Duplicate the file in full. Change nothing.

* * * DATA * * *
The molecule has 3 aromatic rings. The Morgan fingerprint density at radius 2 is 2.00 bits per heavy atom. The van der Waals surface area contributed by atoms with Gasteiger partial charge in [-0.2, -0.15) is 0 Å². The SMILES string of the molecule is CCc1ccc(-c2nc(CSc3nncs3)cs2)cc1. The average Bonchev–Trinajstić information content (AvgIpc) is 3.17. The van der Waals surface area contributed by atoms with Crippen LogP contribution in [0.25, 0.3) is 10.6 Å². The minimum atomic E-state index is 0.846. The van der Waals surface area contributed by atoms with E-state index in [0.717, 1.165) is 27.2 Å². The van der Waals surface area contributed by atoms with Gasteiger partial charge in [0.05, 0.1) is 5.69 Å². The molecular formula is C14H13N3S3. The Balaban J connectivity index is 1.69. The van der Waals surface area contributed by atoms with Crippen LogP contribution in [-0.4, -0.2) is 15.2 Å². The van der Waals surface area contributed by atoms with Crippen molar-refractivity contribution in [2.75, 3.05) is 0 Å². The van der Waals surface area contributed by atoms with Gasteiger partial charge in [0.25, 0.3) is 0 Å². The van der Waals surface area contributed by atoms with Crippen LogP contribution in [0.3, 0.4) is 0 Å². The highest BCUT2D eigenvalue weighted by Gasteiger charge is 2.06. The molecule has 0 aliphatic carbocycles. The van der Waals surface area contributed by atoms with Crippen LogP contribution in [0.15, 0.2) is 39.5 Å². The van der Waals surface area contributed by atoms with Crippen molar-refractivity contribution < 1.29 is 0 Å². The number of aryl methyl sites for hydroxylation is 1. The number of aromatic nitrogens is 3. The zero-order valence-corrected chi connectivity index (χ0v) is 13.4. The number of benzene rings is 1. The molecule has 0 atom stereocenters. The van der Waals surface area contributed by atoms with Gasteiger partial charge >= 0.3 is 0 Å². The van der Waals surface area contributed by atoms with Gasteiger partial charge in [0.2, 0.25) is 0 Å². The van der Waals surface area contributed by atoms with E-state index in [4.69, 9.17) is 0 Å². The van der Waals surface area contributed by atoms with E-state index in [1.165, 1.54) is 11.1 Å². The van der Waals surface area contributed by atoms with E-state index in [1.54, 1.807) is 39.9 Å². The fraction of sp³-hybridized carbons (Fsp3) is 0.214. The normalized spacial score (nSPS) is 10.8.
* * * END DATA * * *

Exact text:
The molecule has 3 aromatic rings. The Morgan fingerprint density at radius 2 is 2.00 bits per heavy atom. The van der Waals surface area contributed by atoms with Gasteiger partial charge in [-0.2, -0.15) is 0 Å². The SMILES string of the molecule is CCc1ccc(-c2nc(CSc3nncs3)cs2)cc1. The average Bonchev–Trinajstić information content (AvgIpc) is 3.17. The van der Waals surface area contributed by atoms with Crippen LogP contribution in [0.25, 0.3) is 10.6 Å². The minimum atomic E-state index is 0.846. The van der Waals surface area contributed by atoms with E-state index in [0.717, 1.165) is 27.2 Å². The van der Waals surface area contributed by atoms with Gasteiger partial charge in [0.05, 0.1) is 5.69 Å². The molecular formula is C14H13N3S3. The Balaban J connectivity index is 1.69. The van der Waals surface area contributed by atoms with Crippen LogP contribution in [-0.4, -0.2) is 15.2 Å². The van der Waals surface area contributed by atoms with Crippen molar-refractivity contribution in [2.75, 3.05) is 0 Å². The van der Waals surface area contributed by atoms with Gasteiger partial charge in [0.25, 0.3) is 0 Å². The van der Waals surface area contributed by atoms with Crippen LogP contribution in [0.3, 0.4) is 0 Å². The highest BCUT2D eigenvalue weighted by Gasteiger charge is 2.06. The molecule has 0 aliphatic carbocycles. The van der Waals surface area contributed by atoms with Crippen LogP contribution in [0.15, 0.2) is 39.5 Å². The van der Waals surface area contributed by atoms with Crippen molar-refractivity contribution < 1.29 is 0 Å². The number of aryl methyl sites for hydroxylation is 1. The number of aromatic nitrogens is 3. The zero-order valence-corrected chi connectivity index (χ0v) is 13.4. The number of benzene rings is 1. The molecule has 0 atom stereocenters. The van der Waals surface area contributed by atoms with Gasteiger partial charge >= 0.3 is 0 Å². The van der Waals surface area contributed by atoms with Gasteiger partial charge in [0.2, 0.25) is 0 Å². The van der Waals surface area contributed by atoms with E-state index in [4.69, 9.17) is 0 Å². The van der Waals surface area contributed by atoms with E-state index in [1.165, 1.54) is 11.1 Å². The van der Waals surface area contributed by atoms with E-state index in [1.54, 1.807) is 39.9 Å². The fraction of sp³-hybridized carbons (Fsp3) is 0.214. The normalized spacial score (nSPS) is 10.8.